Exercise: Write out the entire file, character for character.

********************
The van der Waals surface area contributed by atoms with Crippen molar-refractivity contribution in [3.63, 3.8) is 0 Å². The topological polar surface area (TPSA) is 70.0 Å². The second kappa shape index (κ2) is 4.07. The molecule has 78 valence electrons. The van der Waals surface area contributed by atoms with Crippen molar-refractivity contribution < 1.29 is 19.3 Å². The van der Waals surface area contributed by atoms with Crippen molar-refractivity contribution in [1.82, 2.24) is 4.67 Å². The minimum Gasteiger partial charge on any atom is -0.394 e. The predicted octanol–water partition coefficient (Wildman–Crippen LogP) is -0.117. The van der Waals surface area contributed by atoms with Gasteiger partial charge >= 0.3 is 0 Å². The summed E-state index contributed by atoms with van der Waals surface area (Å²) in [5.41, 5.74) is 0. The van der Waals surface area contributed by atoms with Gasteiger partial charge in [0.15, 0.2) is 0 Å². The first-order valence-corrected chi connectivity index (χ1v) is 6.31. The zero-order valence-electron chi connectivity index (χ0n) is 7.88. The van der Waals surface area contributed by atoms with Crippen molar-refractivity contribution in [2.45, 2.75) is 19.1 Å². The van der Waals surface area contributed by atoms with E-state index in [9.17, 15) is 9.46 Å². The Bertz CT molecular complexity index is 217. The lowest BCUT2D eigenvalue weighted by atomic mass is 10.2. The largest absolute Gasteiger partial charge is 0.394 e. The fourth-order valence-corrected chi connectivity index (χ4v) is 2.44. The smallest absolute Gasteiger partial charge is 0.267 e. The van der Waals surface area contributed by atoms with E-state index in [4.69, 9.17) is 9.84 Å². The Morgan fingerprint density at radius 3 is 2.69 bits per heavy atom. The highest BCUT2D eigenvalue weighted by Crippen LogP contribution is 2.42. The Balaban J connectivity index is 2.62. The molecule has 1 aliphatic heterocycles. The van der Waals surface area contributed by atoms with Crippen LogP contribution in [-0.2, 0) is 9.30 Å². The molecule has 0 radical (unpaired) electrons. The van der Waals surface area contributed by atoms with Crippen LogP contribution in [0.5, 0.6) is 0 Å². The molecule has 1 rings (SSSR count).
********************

The van der Waals surface area contributed by atoms with Crippen molar-refractivity contribution in [3.63, 3.8) is 0 Å². The topological polar surface area (TPSA) is 70.0 Å². The second kappa shape index (κ2) is 4.07. The molecule has 78 valence electrons. The van der Waals surface area contributed by atoms with Crippen molar-refractivity contribution < 1.29 is 19.3 Å². The van der Waals surface area contributed by atoms with Crippen molar-refractivity contribution in [1.82, 2.24) is 4.67 Å². The minimum Gasteiger partial charge on any atom is -0.394 e. The predicted octanol–water partition coefficient (Wildman–Crippen LogP) is -0.117. The van der Waals surface area contributed by atoms with Gasteiger partial charge >= 0.3 is 0 Å². The summed E-state index contributed by atoms with van der Waals surface area (Å²) in [5.41, 5.74) is 0. The van der Waals surface area contributed by atoms with Gasteiger partial charge in [0.15, 0.2) is 0 Å². The first-order valence-corrected chi connectivity index (χ1v) is 6.31. The zero-order valence-electron chi connectivity index (χ0n) is 7.88. The van der Waals surface area contributed by atoms with Crippen molar-refractivity contribution in [2.45, 2.75) is 19.1 Å². The van der Waals surface area contributed by atoms with E-state index in [9.17, 15) is 9.46 Å². The Bertz CT molecular complexity index is 217. The lowest BCUT2D eigenvalue weighted by atomic mass is 10.2. The largest absolute Gasteiger partial charge is 0.394 e. The fourth-order valence-corrected chi connectivity index (χ4v) is 2.44. The smallest absolute Gasteiger partial charge is 0.267 e. The van der Waals surface area contributed by atoms with E-state index in [4.69, 9.17) is 9.84 Å². The Morgan fingerprint density at radius 3 is 2.69 bits per heavy atom. The highest BCUT2D eigenvalue weighted by Crippen LogP contribution is 2.42. The Balaban J connectivity index is 2.62. The molecule has 1 aliphatic heterocycles. The van der Waals surface area contributed by atoms with Crippen LogP contribution in [-0.2, 0) is 9.30 Å². The molecule has 0 radical (unpaired) electrons. The van der Waals surface area contributed by atoms with Crippen LogP contribution in [0.5, 0.6) is 0 Å². The molecule has 1 rings (SSSR count).